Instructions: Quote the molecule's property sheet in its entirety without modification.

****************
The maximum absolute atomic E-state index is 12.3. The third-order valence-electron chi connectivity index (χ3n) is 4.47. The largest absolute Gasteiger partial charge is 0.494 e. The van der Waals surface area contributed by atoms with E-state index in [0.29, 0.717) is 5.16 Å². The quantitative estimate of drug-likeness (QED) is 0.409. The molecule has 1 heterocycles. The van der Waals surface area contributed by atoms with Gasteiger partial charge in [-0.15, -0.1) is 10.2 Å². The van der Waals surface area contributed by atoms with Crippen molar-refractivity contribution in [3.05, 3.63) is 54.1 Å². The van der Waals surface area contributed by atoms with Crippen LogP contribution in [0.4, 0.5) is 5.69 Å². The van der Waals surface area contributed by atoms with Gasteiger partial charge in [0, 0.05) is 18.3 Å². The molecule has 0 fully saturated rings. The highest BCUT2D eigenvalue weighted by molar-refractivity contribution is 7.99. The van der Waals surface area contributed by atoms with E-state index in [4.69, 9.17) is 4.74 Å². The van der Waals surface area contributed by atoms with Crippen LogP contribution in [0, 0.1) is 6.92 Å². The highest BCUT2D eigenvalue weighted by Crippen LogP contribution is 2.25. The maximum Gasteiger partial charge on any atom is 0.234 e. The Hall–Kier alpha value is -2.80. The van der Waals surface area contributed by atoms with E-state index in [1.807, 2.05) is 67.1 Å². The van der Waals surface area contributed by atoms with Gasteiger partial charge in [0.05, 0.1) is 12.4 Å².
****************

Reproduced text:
The maximum absolute atomic E-state index is 12.3. The third-order valence-electron chi connectivity index (χ3n) is 4.47. The largest absolute Gasteiger partial charge is 0.494 e. The van der Waals surface area contributed by atoms with E-state index in [0.29, 0.717) is 5.16 Å². The quantitative estimate of drug-likeness (QED) is 0.409. The molecule has 1 heterocycles. The van der Waals surface area contributed by atoms with Gasteiger partial charge in [-0.15, -0.1) is 10.2 Å². The van der Waals surface area contributed by atoms with Crippen molar-refractivity contribution in [3.05, 3.63) is 54.1 Å². The van der Waals surface area contributed by atoms with Crippen LogP contribution in [0.4, 0.5) is 5.69 Å². The van der Waals surface area contributed by atoms with Gasteiger partial charge in [0, 0.05) is 18.3 Å². The molecule has 0 fully saturated rings. The highest BCUT2D eigenvalue weighted by molar-refractivity contribution is 7.99. The van der Waals surface area contributed by atoms with E-state index in [4.69, 9.17) is 4.74 Å². The van der Waals surface area contributed by atoms with Crippen LogP contribution in [0, 0.1) is 6.92 Å². The highest BCUT2D eigenvalue weighted by Crippen LogP contribution is 2.25. The maximum Gasteiger partial charge on any atom is 0.234 e. The Hall–Kier alpha value is -2.80. The van der Waals surface area contributed by atoms with E-state index in [1.807, 2.05) is 67.1 Å². The van der Waals surface area contributed by atoms with Gasteiger partial charge in [0.05, 0.1) is 12.4 Å².